Coppola: I think it is. Look at who's out there now. We have a roster of independent film directors in this country, not to mention the rest of the world, that is enviable. We are wealthy with talent. What's happening, however, is that there's starting to be a bottleneck in distribution. The public has effectively been brainwashed by 40 years of network television. And Hollywood is emulating television in that movies have to be an experience that don't provoke thought, that are familiar, that don't have risk.
THR: So you think it's a question of the audience as much as of the business model?
Coppola: Even people who read books at night expect movies to be different from literature. Literature can have ambiguity, can make you scratch your head. And yet films are expected just to be entertaining. I love entertaining films. But there's room in cinema for a lot of different kinds of films. You can have a movie that you have a hell of a time and you laughed the whole time, and then you can have a movie where you come back at night and you think how much it taught you about contemporary life. You wouldn't expect poets all to be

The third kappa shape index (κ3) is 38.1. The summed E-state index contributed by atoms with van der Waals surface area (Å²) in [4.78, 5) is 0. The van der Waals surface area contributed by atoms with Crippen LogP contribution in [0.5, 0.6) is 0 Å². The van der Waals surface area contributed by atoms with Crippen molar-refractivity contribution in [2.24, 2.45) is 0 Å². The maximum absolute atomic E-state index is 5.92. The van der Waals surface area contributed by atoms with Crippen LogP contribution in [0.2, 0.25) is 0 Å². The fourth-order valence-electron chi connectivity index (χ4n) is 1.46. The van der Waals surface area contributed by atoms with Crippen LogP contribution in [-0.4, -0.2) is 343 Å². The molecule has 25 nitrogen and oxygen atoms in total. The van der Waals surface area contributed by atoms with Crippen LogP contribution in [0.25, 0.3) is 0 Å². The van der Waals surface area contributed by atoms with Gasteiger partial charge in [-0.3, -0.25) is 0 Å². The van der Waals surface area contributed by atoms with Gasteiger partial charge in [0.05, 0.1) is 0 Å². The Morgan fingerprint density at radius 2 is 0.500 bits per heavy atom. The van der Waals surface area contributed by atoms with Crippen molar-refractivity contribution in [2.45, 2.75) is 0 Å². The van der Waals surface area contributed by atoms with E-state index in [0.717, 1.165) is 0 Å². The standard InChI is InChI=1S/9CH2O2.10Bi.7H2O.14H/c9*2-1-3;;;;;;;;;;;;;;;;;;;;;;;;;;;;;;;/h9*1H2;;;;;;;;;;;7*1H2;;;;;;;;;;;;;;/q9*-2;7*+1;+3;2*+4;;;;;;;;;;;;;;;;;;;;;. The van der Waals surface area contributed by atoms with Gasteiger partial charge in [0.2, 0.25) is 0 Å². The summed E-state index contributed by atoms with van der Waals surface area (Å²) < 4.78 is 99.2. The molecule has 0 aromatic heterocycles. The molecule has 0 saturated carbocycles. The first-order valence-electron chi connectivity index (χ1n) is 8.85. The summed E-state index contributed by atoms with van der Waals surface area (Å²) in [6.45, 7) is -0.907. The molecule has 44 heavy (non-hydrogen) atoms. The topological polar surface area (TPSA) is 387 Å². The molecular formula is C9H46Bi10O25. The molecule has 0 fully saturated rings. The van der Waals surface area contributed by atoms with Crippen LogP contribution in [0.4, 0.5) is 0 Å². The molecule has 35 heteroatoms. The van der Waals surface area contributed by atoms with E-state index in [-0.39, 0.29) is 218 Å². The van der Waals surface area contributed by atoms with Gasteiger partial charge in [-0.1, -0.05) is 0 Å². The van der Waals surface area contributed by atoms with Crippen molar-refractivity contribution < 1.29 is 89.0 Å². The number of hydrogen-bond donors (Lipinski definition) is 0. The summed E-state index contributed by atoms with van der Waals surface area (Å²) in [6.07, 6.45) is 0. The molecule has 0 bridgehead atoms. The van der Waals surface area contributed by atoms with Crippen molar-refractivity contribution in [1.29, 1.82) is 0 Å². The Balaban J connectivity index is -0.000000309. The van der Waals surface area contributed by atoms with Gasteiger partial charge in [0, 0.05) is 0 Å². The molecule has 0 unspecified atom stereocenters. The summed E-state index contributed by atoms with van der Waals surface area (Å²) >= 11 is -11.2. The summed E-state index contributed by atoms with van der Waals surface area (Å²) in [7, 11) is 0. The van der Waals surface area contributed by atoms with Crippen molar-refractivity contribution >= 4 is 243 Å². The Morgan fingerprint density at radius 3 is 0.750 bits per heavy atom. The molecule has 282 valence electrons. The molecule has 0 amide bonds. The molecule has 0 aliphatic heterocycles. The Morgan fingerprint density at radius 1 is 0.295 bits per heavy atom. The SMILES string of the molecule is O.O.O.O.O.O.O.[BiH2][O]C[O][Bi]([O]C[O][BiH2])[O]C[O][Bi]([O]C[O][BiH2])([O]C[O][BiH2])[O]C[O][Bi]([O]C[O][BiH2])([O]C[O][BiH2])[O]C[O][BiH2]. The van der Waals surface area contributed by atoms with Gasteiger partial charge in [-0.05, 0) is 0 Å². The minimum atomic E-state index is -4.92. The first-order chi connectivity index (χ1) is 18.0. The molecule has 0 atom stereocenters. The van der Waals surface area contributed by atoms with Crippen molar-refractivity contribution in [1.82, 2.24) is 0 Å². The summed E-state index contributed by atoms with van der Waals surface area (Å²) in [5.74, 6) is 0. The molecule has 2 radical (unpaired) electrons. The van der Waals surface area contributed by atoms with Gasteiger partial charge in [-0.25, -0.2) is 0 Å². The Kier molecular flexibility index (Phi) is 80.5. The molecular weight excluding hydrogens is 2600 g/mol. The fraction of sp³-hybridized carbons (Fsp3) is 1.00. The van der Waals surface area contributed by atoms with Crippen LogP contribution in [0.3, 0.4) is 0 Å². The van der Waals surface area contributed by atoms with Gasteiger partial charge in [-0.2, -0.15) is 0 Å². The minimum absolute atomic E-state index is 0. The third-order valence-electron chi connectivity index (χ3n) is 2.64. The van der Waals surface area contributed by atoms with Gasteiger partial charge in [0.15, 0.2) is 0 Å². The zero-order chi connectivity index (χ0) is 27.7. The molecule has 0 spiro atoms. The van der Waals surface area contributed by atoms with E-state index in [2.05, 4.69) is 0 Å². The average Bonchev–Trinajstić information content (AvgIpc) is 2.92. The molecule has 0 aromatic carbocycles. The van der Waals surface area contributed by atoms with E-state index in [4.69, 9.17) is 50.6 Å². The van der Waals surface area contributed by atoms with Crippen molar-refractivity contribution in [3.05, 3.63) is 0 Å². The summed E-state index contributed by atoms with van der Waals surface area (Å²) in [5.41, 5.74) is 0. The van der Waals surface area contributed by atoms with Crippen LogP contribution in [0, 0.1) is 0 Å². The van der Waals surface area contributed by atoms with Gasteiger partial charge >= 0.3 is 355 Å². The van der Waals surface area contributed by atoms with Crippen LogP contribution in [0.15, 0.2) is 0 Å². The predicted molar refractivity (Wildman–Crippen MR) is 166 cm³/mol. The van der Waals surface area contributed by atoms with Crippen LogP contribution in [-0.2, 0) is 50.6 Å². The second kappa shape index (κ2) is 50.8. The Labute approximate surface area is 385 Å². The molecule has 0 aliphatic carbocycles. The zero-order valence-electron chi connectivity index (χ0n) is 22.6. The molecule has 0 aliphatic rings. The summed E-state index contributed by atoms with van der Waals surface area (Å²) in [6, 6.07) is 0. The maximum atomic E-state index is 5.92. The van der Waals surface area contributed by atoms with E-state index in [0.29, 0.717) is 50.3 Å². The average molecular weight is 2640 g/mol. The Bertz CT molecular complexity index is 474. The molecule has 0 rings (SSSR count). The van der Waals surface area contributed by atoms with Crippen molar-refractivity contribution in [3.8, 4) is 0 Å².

making the same poem just because it goes down easy. Cinema has that job, too. Just because it costs a lot of money to make an extremely good film doesn't mean that it shouldn't be tried.

THR: It would seem that technology would take care of some of this problem because it's so much cheaper to make a film these days.
Coppola: There's no question that contemporary equipment can offer people a chance to make a movie that looks great and sounds great and is great for very little money. But still so much of the cost of making movies has to do with airplane tickets and hotel rooms and cars and being able to attract actors the public wants to see. It's still expensive in a lot of ways.

THR: You've directed several movies that changed not only your life but the face of cinema. Nearly 40 years later, how do you feel about "The Godfather"? Does anything about the effect it had surprise you?